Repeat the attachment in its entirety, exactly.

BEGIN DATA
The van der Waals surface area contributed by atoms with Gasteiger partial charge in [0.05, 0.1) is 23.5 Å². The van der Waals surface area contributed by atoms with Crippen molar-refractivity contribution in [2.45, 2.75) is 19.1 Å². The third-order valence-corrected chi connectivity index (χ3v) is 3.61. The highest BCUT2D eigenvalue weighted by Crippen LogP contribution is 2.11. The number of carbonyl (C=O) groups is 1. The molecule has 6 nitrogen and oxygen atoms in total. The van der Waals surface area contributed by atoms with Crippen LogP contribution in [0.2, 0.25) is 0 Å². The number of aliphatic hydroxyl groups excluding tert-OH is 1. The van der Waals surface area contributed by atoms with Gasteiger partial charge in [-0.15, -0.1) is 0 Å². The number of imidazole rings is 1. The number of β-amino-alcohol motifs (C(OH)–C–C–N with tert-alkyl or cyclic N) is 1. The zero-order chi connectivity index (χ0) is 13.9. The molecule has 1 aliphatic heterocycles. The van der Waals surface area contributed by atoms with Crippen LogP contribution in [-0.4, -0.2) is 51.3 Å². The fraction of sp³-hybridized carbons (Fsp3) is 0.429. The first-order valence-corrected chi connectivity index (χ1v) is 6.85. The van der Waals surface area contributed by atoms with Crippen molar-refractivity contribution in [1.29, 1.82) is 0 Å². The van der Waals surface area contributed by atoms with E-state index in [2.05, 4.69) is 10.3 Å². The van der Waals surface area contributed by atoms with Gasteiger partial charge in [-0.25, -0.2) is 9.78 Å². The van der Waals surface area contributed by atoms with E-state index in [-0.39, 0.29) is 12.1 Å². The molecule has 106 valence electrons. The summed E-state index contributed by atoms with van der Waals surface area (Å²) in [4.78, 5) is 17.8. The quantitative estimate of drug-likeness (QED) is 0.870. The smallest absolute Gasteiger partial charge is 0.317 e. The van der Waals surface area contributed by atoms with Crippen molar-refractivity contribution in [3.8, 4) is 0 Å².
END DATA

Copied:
The van der Waals surface area contributed by atoms with Gasteiger partial charge in [0.05, 0.1) is 23.5 Å². The van der Waals surface area contributed by atoms with Crippen molar-refractivity contribution in [2.45, 2.75) is 19.1 Å². The third-order valence-corrected chi connectivity index (χ3v) is 3.61. The highest BCUT2D eigenvalue weighted by Crippen LogP contribution is 2.11. The number of carbonyl (C=O) groups is 1. The molecule has 6 nitrogen and oxygen atoms in total. The van der Waals surface area contributed by atoms with Crippen LogP contribution in [0.2, 0.25) is 0 Å². The number of aliphatic hydroxyl groups excluding tert-OH is 1. The van der Waals surface area contributed by atoms with Gasteiger partial charge in [-0.15, -0.1) is 0 Å². The number of imidazole rings is 1. The number of β-amino-alcohol motifs (C(OH)–C–C–N with tert-alkyl or cyclic N) is 1. The zero-order chi connectivity index (χ0) is 13.9. The molecule has 1 aliphatic heterocycles. The van der Waals surface area contributed by atoms with Crippen LogP contribution in [-0.4, -0.2) is 51.3 Å². The fraction of sp³-hybridized carbons (Fsp3) is 0.429. The first-order valence-corrected chi connectivity index (χ1v) is 6.85. The van der Waals surface area contributed by atoms with Crippen molar-refractivity contribution in [1.29, 1.82) is 0 Å². The van der Waals surface area contributed by atoms with E-state index in [2.05, 4.69) is 10.3 Å². The van der Waals surface area contributed by atoms with Gasteiger partial charge in [-0.25, -0.2) is 9.78 Å². The van der Waals surface area contributed by atoms with E-state index in [-0.39, 0.29) is 12.1 Å². The molecule has 106 valence electrons. The summed E-state index contributed by atoms with van der Waals surface area (Å²) in [4.78, 5) is 17.8. The quantitative estimate of drug-likeness (QED) is 0.870. The smallest absolute Gasteiger partial charge is 0.317 e. The van der Waals surface area contributed by atoms with Crippen molar-refractivity contribution in [3.8, 4) is 0 Å².